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YNEZ JOHNSTON and MAX POLLAK: Etchings
December 17, 2005-February 18, 2006
Opening Reception: Saturday, December 17, 3 to 6pm
Mexico, India, Southeast Asia and Japan, and she has been influenced by each of those cultures. Her works reflect her romantic
curiosity and empathy. Our exhibition focuses upon Johnston’s powers as an etcher, though she also worked very successfully in
woodcuts and lithography. From her early line etchings of the 1940s and 1950s (including Woman in Market, 1948 and
Breakwater, 1953) to her vibrant prints of the 1960s, 1970s and 1980s (Hunting Scene II, 1962 and The Secret Landscape, 1978),
Johnston’s personal aesthetic language is always evident. Though no longer active in printmaking, Johnston’s creative powers
(at 86 years old!) still continue. Our exhibition will also include recent paintings (such as The Sea, created in 2005), ceramics
and sculpture, extending her unique mythical vision.
MAX POLLAK (1886-1970), born in Czechoslovakia, studied painting and etching at the Vienna Academy of Art under Ferdinand
Schmutzer. By the 1910s, he was already gaining a reputation by creating portraits of European luminaries, including Sigmund Freud.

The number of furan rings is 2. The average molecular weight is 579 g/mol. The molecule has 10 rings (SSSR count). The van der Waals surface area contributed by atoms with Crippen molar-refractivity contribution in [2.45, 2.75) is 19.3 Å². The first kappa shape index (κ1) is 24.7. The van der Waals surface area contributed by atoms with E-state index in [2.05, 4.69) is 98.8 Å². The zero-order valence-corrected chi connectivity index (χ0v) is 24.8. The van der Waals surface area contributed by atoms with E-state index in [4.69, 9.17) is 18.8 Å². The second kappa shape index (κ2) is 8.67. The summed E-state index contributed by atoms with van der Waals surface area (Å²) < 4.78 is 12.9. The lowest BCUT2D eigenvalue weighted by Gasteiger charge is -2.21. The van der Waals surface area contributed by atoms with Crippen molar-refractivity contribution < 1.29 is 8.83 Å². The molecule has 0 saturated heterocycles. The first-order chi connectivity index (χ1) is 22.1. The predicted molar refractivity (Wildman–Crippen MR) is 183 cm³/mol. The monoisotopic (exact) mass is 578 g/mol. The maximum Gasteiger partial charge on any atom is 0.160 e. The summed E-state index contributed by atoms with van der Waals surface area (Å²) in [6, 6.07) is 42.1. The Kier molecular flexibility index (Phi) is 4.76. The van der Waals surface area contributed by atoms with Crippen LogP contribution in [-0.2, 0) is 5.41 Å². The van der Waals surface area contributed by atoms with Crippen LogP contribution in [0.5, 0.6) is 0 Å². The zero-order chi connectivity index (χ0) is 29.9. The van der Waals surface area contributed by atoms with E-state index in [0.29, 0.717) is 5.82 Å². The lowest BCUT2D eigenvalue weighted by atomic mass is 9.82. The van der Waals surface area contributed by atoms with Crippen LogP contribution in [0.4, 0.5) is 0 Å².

While in Vienna, he witnessed the exodus of Jews from pogroms in Russia and Bohemia, as shown in his 1914 series of etchings Im
Barachenslager. Pollak spent three years in Paris before coming to New York in 1927, eventually settling in San Francisco.
Pollak’s early etchings are finely detailed, just as Dutch Girl of 1924. His etching technique of applying color directly to the plate
‘a la poupee’ before pressing results in unique impressions, as can be seen in San Francisco Between the Bridges of 1949. Pollak,
like Johnston, also loved to travel, spending much time in Central America. Our exhibit features etchings that reflect this passion,
including images of Austria, Paris, New York, San Francisco, Texas, Mexico and Guatemala.
For more images and biographical data,
Tobey C. Moss Gallery